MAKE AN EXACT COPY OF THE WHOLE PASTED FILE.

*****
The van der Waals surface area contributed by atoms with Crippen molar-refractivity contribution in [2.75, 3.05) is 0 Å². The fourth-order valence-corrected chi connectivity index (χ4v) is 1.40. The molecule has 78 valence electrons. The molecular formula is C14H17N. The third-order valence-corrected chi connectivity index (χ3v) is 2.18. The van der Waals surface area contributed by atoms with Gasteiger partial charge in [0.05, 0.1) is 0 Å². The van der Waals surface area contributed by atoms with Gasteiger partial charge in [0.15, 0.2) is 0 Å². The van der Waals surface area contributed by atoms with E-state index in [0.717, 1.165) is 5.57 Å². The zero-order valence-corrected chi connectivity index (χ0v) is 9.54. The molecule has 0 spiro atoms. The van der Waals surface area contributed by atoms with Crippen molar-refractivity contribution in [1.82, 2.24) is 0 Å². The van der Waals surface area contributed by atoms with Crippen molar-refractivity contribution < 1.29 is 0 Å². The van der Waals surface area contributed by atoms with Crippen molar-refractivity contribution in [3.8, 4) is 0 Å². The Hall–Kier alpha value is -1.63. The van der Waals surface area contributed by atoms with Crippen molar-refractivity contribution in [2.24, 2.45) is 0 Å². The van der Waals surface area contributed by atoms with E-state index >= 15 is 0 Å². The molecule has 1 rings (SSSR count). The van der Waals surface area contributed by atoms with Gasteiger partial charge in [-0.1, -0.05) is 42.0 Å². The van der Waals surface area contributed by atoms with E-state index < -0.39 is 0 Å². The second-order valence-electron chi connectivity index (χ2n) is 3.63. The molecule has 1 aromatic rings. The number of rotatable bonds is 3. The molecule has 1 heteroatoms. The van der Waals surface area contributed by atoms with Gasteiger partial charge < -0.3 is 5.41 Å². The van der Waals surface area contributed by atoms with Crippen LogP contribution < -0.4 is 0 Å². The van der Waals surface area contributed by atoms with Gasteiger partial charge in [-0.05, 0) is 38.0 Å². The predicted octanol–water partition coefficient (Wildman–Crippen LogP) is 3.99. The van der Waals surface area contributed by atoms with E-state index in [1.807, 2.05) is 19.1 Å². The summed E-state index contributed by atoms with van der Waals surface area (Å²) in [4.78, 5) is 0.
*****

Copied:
The van der Waals surface area contributed by atoms with Crippen molar-refractivity contribution in [2.75, 3.05) is 0 Å². The fourth-order valence-corrected chi connectivity index (χ4v) is 1.40. The molecule has 78 valence electrons. The molecular formula is C14H17N. The third-order valence-corrected chi connectivity index (χ3v) is 2.18. The van der Waals surface area contributed by atoms with Gasteiger partial charge in [0.05, 0.1) is 0 Å². The van der Waals surface area contributed by atoms with Gasteiger partial charge in [0.15, 0.2) is 0 Å². The van der Waals surface area contributed by atoms with E-state index in [0.717, 1.165) is 5.57 Å². The zero-order valence-corrected chi connectivity index (χ0v) is 9.54. The molecule has 0 spiro atoms. The van der Waals surface area contributed by atoms with Crippen molar-refractivity contribution in [1.82, 2.24) is 0 Å². The van der Waals surface area contributed by atoms with Crippen molar-refractivity contribution < 1.29 is 0 Å². The van der Waals surface area contributed by atoms with Crippen molar-refractivity contribution in [3.8, 4) is 0 Å². The Hall–Kier alpha value is -1.63. The van der Waals surface area contributed by atoms with Crippen molar-refractivity contribution in [2.24, 2.45) is 0 Å². The van der Waals surface area contributed by atoms with E-state index >= 15 is 0 Å². The molecule has 1 rings (SSSR count). The van der Waals surface area contributed by atoms with Gasteiger partial charge in [-0.1, -0.05) is 42.0 Å². The van der Waals surface area contributed by atoms with E-state index < -0.39 is 0 Å². The second-order valence-electron chi connectivity index (χ2n) is 3.63. The molecule has 1 aromatic rings. The number of rotatable bonds is 3. The molecule has 1 heteroatoms. The van der Waals surface area contributed by atoms with Gasteiger partial charge < -0.3 is 5.41 Å². The van der Waals surface area contributed by atoms with Crippen LogP contribution < -0.4 is 0 Å². The van der Waals surface area contributed by atoms with Gasteiger partial charge in [-0.05, 0) is 38.0 Å². The predicted octanol–water partition coefficient (Wildman–Crippen LogP) is 3.99. The van der Waals surface area contributed by atoms with E-state index in [1.807, 2.05) is 19.1 Å². The summed E-state index contributed by atoms with van der Waals surface area (Å²) in [4.78, 5) is 0.